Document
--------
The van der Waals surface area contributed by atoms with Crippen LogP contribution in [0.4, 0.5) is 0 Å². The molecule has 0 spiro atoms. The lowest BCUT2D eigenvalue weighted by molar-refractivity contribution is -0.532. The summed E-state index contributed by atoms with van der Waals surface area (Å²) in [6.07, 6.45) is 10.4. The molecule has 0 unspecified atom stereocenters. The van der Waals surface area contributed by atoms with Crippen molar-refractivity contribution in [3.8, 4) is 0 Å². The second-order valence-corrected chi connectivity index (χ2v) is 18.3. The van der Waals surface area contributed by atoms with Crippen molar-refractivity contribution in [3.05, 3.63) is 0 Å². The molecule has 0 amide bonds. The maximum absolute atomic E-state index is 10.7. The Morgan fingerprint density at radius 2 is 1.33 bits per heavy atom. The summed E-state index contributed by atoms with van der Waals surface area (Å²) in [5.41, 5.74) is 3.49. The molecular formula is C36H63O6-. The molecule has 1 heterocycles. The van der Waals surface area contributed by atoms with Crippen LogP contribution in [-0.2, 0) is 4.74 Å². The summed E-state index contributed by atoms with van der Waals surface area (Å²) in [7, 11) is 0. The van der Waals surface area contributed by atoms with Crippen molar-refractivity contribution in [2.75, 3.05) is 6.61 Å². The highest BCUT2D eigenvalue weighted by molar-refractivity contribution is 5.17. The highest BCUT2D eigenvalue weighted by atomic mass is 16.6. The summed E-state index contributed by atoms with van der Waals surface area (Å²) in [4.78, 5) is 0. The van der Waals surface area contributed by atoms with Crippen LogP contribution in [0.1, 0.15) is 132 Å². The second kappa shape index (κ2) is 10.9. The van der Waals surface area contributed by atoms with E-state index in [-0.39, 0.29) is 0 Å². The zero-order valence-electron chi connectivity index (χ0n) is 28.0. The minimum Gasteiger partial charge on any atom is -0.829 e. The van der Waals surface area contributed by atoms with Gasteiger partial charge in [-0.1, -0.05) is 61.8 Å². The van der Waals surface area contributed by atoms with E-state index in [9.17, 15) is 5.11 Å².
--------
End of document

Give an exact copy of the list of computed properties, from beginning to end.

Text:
The van der Waals surface area contributed by atoms with Crippen LogP contribution in [0.4, 0.5) is 0 Å². The molecule has 0 spiro atoms. The lowest BCUT2D eigenvalue weighted by molar-refractivity contribution is -0.532. The summed E-state index contributed by atoms with van der Waals surface area (Å²) in [6.07, 6.45) is 10.4. The molecule has 0 unspecified atom stereocenters. The van der Waals surface area contributed by atoms with Crippen molar-refractivity contribution in [3.8, 4) is 0 Å². The second-order valence-corrected chi connectivity index (χ2v) is 18.3. The van der Waals surface area contributed by atoms with Crippen molar-refractivity contribution in [3.05, 3.63) is 0 Å². The molecule has 0 amide bonds. The maximum absolute atomic E-state index is 10.7. The Morgan fingerprint density at radius 2 is 1.33 bits per heavy atom. The summed E-state index contributed by atoms with van der Waals surface area (Å²) in [5.41, 5.74) is 3.49. The molecular formula is C36H63O6-. The molecule has 1 heterocycles. The van der Waals surface area contributed by atoms with Crippen LogP contribution in [-0.2, 0) is 4.74 Å². The summed E-state index contributed by atoms with van der Waals surface area (Å²) in [7, 11) is 0. The van der Waals surface area contributed by atoms with Crippen molar-refractivity contribution in [2.75, 3.05) is 6.61 Å². The highest BCUT2D eigenvalue weighted by molar-refractivity contribution is 5.17. The highest BCUT2D eigenvalue weighted by atomic mass is 16.6. The summed E-state index contributed by atoms with van der Waals surface area (Å²) in [4.78, 5) is 0. The van der Waals surface area contributed by atoms with Crippen LogP contribution in [0.1, 0.15) is 132 Å². The second kappa shape index (κ2) is 10.9. The van der Waals surface area contributed by atoms with E-state index in [-0.39, 0.29) is 0 Å². The zero-order valence-electron chi connectivity index (χ0n) is 28.0. The minimum Gasteiger partial charge on any atom is -0.829 e. The van der Waals surface area contributed by atoms with Gasteiger partial charge in [-0.1, -0.05) is 61.8 Å². The van der Waals surface area contributed by atoms with E-state index in [9.17, 15) is 5.11 Å².